The hard problem of consciousness is not a just little local difficulty that will be solved by advances in neuroscience. As Thomas Nagel said, ‘it invades our understanding of the entire cosmos and its history’.
It was David Chalmers who first proposed a distinction between ‘hard’ and ‘easy’ problems of consciousness – a distinction which has been problematic ever since. It gives too much ground to those who believe neural and computational science explain consciousness key aspects of consciousness. And it is biased towards the perspective that there are parts of the mind that entirely belong to the physical world and are no more than physical way stations in the causal chain between sensory inputs and behavioural outputs.
Contrary to Chalmers, the hard problems of consciousness, that will always resist understanding through objective quantitative investigations, go beyond subjective experience and ‘what it is like’ to be a conscious subject. They encompass aspects of the mind that Chalmers categorises as ‘easy’. These include: our ability to describe our mental states, to focus our attention or deliberately to control our behaviour, and to acquire and integrate information; the difference between wakefulness and sleep; the degrees and content of consciousness. Moreover agency, selfhood, intelligence, and our relationship to time are also ‘hard’ in Chalmers’ sense.
These aspects of consciousness are a measure of the distance between human beings and the rest of nature as it is seen through the lens of physical sciences. There are many reasons why natural science fails to capture them, and why this will not be a temporary state of affairs. Two reasons are particularly important.
The first is that scientific enquiry is conducted by conscious subjects. Such subjects are prior to and presupposed in science. One wouldn’t therefore expect them to be accommodated in its theories. Albert Einstein, a profound philosopher as well as one of the greatest scientists who ever lived, appreciated this. In an interview, he makes the radical claim that measurement, the very essence of science, does not fit into relativity theory:
One is struck by the fact that the theory introduces two kinds of physical things, i.e. (1) measuring rods and clocks, and (2) all other things, e.g., the electromagnetic field, the material point, etc. This, in a certain sense, is inconsistent; strictly speaking, measuring rods and clocks would have to be represented as solutions of the basic equations (objects consisting of moving atomic configurations) not, as it were, theoretically self-sufficient entities.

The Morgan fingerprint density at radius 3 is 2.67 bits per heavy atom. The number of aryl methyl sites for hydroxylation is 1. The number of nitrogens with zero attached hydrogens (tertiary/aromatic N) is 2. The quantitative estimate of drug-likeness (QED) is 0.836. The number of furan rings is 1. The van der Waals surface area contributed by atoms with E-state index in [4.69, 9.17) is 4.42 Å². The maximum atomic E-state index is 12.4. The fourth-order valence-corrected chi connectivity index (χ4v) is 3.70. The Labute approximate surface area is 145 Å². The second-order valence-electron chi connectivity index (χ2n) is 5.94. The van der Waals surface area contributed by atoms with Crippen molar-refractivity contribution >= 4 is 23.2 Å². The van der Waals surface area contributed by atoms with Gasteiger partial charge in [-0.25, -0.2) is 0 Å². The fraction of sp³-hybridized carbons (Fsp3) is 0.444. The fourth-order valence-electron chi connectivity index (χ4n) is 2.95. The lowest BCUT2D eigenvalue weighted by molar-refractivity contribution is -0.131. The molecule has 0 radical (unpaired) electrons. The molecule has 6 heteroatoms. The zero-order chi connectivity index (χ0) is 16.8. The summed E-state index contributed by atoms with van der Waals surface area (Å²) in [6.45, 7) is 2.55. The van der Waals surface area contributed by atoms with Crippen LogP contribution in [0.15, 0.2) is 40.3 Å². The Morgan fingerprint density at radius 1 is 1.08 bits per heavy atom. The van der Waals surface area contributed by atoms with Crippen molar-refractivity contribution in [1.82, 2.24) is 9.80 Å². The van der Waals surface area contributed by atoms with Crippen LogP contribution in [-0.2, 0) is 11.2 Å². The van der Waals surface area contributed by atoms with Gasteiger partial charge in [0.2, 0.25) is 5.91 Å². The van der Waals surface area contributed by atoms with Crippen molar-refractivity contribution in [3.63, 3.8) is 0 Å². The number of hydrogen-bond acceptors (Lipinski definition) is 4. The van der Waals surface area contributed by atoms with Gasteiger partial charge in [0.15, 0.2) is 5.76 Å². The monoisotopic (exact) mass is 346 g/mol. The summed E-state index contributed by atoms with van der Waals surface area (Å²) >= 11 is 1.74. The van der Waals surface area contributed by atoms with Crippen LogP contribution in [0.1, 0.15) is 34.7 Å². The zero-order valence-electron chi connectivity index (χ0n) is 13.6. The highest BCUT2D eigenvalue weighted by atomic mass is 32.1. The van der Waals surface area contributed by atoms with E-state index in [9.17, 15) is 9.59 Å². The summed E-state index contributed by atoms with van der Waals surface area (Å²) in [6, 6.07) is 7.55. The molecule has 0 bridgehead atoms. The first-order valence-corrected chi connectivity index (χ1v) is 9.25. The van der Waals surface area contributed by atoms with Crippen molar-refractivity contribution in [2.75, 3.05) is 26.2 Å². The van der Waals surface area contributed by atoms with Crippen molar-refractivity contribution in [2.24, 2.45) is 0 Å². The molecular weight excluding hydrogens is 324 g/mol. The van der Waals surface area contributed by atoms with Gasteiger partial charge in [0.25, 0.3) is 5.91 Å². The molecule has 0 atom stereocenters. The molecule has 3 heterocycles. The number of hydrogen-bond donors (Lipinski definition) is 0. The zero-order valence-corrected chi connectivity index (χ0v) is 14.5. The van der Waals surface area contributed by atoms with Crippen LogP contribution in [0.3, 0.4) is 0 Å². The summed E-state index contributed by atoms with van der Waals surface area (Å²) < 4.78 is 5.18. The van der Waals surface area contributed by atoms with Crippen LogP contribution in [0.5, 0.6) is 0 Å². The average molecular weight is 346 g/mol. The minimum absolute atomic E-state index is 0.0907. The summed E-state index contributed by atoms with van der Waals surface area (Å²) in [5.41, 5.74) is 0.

There is a comparable problem in the case of quantum mechanics. As the physicist and philosopher William Simpson wrote, ‘effective measuring devices are macroscopic objects without which the sciences would not advance, but whose behaviours are not microphysically explicable’. There is no version of quantum field theory that can make sense of the macroscopic scientists with their macroscopic equipment who have made the measurements that underpin the theory.
The other key obstruction to solving the hard problem is that the world as revealed through the natural sciences is a network of causally connected events. However, conscious experiences and propositional attitudes such as thoughts and beliefs are not merely effects of causes. They are about that which is supposed to cause them.
That aboutness – which points causally upstream, in a counter-causal direction – has no place in the causal nexus of material events. The laws of nature uncovered by science can explain the processes by which light impacts on, and excites, the retina and hence the visual cortex. What is does not explain is how the activity in the visual cortex becomes a revelation of an extra-cranial world courtesy of events preceding them in a causal chain. Physical science explains how the light gets in but not how the gaze looks out.
And perception is only the most basic aspect of the capacity of the conscious subject to face – indeed transcend - the material world (including the brain) and ultimately transform what-is into the subject matter of science. Turning to face the world in this way is also necessary for agency, including the strange voluntary act of making measurements and transforming experience into objective quantities, into the data that are gathered up into the laws of nature.
We cannot expect science to account for the many facets of consciousness that are the conditions of its own possibility. For this reason, the hard problem – or problems – of consciousness will not be solved by ever more sophisticated scientific or neuroscientific enquiry.
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Raymond Tallis will be appearing in Language and Animals and Us discussing whether language is the enabler of consciousness itself.
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